Web Programming for Non-Programmers

DCI 110

Winter 2019

Credits: 4

Requirements Met: SC, DCI Minor Core Elective

GitHub Site: https://github.com/dci110w19

Class Meeting Metadata
Meets: M
W (lab)
2:45 - 4:15pm
3:15 - 4:45pm
2:45 - 4:15pm
Classroom: CGL 212
Instructor's Metadata
Instructor: Jason T. Mickel, Ph.D.
E-Mail: mickelj@wlu.edu How to Email a Professor
Phone: (540) 458-8653
Office: Leyburn M33
Office Hours: M 11:00 - 12:00
T 11:00 - 12:00
W 1:00 - 2:00
Or by appointment

Project Deliverable #1: Data Dictionary and Questions50 points

Due Friday, January 26 @ 11:55pm


The primary goal of this course is for you to be able to develop your skills as a web programmer in order to display data programmatically via a web site. To accomplish this, you will be completing a project over the course of our 12 weeks together intended to showcase what you have learned. There will be 5 separate deliverables from a proposal to a complete site and presentation.

This assignment is deliverable #1: familiarizing yourself with the data available.

Steps to Complete the Assignment

  1. Familiarize yourself with the Airbnb web site (http://www.airbnb.com) even if you have used it in the past.
    1. Do some sample searches and take note of the data that you're asked for when searching.
    2. View some properties and take note of all of the data that is displayed (hint: there's a LOT of data).
    3. Consider the possible choices for each piece of data and how it is stored (Whole numbers? Decimal numbers? Free text? etc.)
  2. Now review the raw data from Airbnb file that your group has been assigned (look for your group's repository called "project-CITYNAME" at https://github.com/dci110w19). Open the file called CITYNAME.csv.
    1. What is each column? Use the title (column header) of each data point and the data that is in it to create a "data dictionary", which is a formalized document that briefly describes what each field represents and what type of data is in it. For example:
      1. The field "neighborhood" contains a unique name for each city's neighborhood and is stored as text.
      2. "price_per_day" contains the average daily price for properties in a neighborhood, and it is stored as a whole number.
      3. Hint: all of the numeric fields are averages except "num_properties".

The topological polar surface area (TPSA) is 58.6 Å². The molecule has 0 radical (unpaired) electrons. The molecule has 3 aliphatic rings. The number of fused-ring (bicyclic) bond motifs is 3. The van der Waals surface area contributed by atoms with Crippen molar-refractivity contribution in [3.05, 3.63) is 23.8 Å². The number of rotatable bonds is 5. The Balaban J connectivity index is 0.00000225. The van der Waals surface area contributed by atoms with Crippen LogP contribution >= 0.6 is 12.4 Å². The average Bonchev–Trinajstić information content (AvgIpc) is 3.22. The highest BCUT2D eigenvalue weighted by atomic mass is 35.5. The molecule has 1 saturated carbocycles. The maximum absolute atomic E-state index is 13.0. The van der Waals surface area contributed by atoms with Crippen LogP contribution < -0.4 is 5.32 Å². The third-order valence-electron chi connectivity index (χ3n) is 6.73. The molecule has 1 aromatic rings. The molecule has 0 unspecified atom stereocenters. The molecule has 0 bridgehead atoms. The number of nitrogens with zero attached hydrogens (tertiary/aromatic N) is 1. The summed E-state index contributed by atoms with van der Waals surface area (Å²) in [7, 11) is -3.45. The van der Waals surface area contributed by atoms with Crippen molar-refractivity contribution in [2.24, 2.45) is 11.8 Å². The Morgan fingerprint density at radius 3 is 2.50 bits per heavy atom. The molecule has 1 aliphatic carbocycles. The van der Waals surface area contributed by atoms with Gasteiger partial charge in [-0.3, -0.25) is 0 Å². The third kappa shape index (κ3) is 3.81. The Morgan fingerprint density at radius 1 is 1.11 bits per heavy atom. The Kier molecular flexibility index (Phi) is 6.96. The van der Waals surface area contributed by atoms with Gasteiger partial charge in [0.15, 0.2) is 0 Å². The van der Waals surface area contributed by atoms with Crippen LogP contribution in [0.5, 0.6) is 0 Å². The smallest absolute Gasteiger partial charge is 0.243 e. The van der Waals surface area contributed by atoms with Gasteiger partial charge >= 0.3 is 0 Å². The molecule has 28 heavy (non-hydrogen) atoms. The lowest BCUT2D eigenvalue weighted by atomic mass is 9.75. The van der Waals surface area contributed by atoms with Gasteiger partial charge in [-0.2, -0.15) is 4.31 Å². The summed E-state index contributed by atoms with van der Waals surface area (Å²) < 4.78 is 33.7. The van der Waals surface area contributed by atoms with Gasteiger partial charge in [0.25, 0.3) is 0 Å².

2. This process will help you tremendously as you work with the data throughout the term.
    3. The final data dictionary should be either a spreadsheet or a word processing table that contains three columns: Field, Description, and Data Type.
  3. After completing your data dictionary, create a brief Word document that addresses the following:

    In a brief paragraph, describe the perspective your group is taking. Are you a tourist board from your city? Are you a group of Airbnb hosts? Are you a pro-Airbnb group hoping show the benefits the service brings? Are you an anti-Airbnb group trying to demonstrate how it changes the community? Any other approach?

    Once you have established your perspective, propose at least five interesting questions that could be answered through the data via a chart or a map. Two should be answered through a map, two should be answered through a chart (bar, line, or pie), and the fifth can be answered through either a map or a chart. Because of how the data is aggregated, questions MUST be based on neighborhoods within your city (not on individual properties).

    The questions should be significantly different from one another (not just minor changes from one to the next)

    1. With all of the data available, what would you or a viewer of your website like to know in the end? What can you do with the data?
    2. In the Word document, write out each question followed by a brief explanation of how it will be addressed in your web site.
    3. An example question and explanation (you may NOT use this exact question, but you may use a modified version of it):

      Which neighborhoods in Asheville have an average daily price of less than $150?

      This question will be addressed using a map that plots the location of each matching neighborhood When a user clicks on the neighborhood outline, they will see the name of the neighborhood, the average number of people accommodated in its properties, the average nightly price, and the average price per night for each extra person.

What to Submit

  1. Comprehensive data dictionary in Excel or a Word table
  2. A brief paragraph describing the perspective your group is taking
  3. Five distinct questions that could be answered through a map or chart and an explanation of how it will be done.

Grading Specifications

You will be graded on:

  1. Completeness and accuracy of the data dictionary
  2. Clearly communicating a perspective that informs the types of questions you'll investigate
  3. Quality of the questions and explanations based on whether they are logical, data is available to address them, and a little hint of originality/creativity. 2 map, 2 chart, 1 either/or

The deliverable will begin with a full score of 50 points and deductions will be made according to the amount and severity of errors. All team members will receive the same score.